Of greater import than their boorish opprobrium, however, was the inescapable observation that unlike the aphorism of their redoubtable party mascot, these elephants have memories like sieves. Graham would have us believe that the circus arrived in town unbidden, unexpected, and lacking proper clownish pedigree. In this, he apparently believes that we are all as malleable and myopic has he is. Graham and his fellow circus performers have conveniently forgotten how the proboscidean pontificators abused the Senate filibuster to block appointments, legislation, and the elective will of the American people throughout the Obama administration. He neglects to mention how the elephants invoked the nuclear option for SCOTUS nominees after the donkeys refused to do so, thus allowing domesticates of dubious character to achieve confirmation without a supermajority. He has forgotten the fact that the turtle-faced bull elephant dispensed with any semblance of political legitimacy when he literally stole away the nomination of Merrick Garland for entirely transparent bull-elephant-shit reasons that cannot withstand the scrutiny of grade-school calf. Most importantly, he has decided, along with his Pinocchio-trunked compatriots, that the bacchanalian spectacle of cellophane outrage is preferable to the sobriety of Senatorial deliberation. That’s right, people; these liberal carnival barkers are selling snake oil, and Senator Lindsay Graham will NOT FUCKING HAVE IT.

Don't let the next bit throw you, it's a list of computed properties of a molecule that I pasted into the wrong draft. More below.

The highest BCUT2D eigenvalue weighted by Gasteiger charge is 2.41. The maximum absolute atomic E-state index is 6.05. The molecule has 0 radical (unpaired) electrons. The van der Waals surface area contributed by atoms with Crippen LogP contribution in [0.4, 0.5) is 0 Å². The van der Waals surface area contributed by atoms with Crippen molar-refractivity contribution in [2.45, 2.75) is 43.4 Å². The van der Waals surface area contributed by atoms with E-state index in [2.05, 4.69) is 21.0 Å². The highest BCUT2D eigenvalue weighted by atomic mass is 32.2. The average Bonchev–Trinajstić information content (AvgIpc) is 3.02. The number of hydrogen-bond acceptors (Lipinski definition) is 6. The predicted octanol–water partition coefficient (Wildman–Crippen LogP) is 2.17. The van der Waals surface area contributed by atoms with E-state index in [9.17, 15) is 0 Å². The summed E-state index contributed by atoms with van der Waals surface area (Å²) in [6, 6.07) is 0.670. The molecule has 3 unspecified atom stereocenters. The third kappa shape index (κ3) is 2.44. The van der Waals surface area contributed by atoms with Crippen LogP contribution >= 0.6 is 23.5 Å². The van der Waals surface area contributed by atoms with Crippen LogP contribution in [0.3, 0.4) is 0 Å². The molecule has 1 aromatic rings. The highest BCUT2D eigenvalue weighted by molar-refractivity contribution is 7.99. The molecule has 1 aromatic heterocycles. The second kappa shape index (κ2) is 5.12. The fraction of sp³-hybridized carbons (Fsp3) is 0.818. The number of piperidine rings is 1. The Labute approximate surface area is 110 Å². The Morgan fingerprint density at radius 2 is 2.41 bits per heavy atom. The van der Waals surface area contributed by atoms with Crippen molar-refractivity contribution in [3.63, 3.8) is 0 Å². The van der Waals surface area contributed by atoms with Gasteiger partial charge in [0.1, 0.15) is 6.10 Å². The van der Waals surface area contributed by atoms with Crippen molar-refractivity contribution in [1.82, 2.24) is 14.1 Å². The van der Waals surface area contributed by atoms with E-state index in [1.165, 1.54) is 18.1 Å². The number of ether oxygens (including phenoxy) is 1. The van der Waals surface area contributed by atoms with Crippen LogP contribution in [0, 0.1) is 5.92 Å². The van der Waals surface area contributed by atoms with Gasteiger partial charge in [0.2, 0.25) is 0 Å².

Graham’s is an amnesia of convenience, of course, and while that convenience extends beyond the Judiciary Committee to the whole of the Republican caucus, it does not reach far beyond the big tent. There is nothing convenient about a naked partisan on the Supreme Court. There is nothing serendipitous about anger as an arbiter of adjudication. There is nothing opportune about elephantine bread and circuses, even when the ticket is free.